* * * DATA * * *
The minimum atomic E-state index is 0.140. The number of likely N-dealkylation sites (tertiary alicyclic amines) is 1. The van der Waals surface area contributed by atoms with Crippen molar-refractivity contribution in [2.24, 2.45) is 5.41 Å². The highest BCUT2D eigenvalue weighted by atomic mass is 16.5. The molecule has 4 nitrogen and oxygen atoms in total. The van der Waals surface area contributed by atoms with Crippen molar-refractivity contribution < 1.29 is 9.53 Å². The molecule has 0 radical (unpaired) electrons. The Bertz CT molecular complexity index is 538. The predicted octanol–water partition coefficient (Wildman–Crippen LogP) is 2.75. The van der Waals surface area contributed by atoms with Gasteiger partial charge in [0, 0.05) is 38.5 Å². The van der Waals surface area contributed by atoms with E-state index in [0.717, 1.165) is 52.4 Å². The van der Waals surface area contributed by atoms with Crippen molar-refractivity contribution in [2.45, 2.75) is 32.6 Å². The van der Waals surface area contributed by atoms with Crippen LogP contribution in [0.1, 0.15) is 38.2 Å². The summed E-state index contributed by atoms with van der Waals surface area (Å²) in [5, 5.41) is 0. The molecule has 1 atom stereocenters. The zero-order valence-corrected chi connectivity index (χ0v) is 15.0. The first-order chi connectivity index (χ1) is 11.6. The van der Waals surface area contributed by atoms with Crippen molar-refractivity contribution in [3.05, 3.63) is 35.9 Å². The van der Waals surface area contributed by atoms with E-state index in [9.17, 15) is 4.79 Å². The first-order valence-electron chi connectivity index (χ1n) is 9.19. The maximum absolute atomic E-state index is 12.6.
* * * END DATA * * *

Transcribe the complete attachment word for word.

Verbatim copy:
The minimum atomic E-state index is 0.140. The number of likely N-dealkylation sites (tertiary alicyclic amines) is 1. The van der Waals surface area contributed by atoms with Crippen molar-refractivity contribution in [2.24, 2.45) is 5.41 Å². The highest BCUT2D eigenvalue weighted by atomic mass is 16.5. The molecule has 4 nitrogen and oxygen atoms in total. The van der Waals surface area contributed by atoms with Crippen molar-refractivity contribution < 1.29 is 9.53 Å². The molecule has 0 radical (unpaired) electrons. The Bertz CT molecular complexity index is 538. The predicted octanol–water partition coefficient (Wildman–Crippen LogP) is 2.75. The van der Waals surface area contributed by atoms with Gasteiger partial charge in [0, 0.05) is 38.5 Å². The van der Waals surface area contributed by atoms with E-state index in [0.717, 1.165) is 52.4 Å². The van der Waals surface area contributed by atoms with Crippen molar-refractivity contribution in [2.45, 2.75) is 32.6 Å². The van der Waals surface area contributed by atoms with Crippen LogP contribution in [0.1, 0.15) is 38.2 Å². The summed E-state index contributed by atoms with van der Waals surface area (Å²) in [5, 5.41) is 0. The molecule has 1 atom stereocenters. The zero-order valence-corrected chi connectivity index (χ0v) is 15.0. The first-order chi connectivity index (χ1) is 11.6. The van der Waals surface area contributed by atoms with Crippen molar-refractivity contribution in [3.05, 3.63) is 35.9 Å². The van der Waals surface area contributed by atoms with E-state index in [9.17, 15) is 4.79 Å². The first-order valence-electron chi connectivity index (χ1n) is 9.19. The maximum absolute atomic E-state index is 12.6.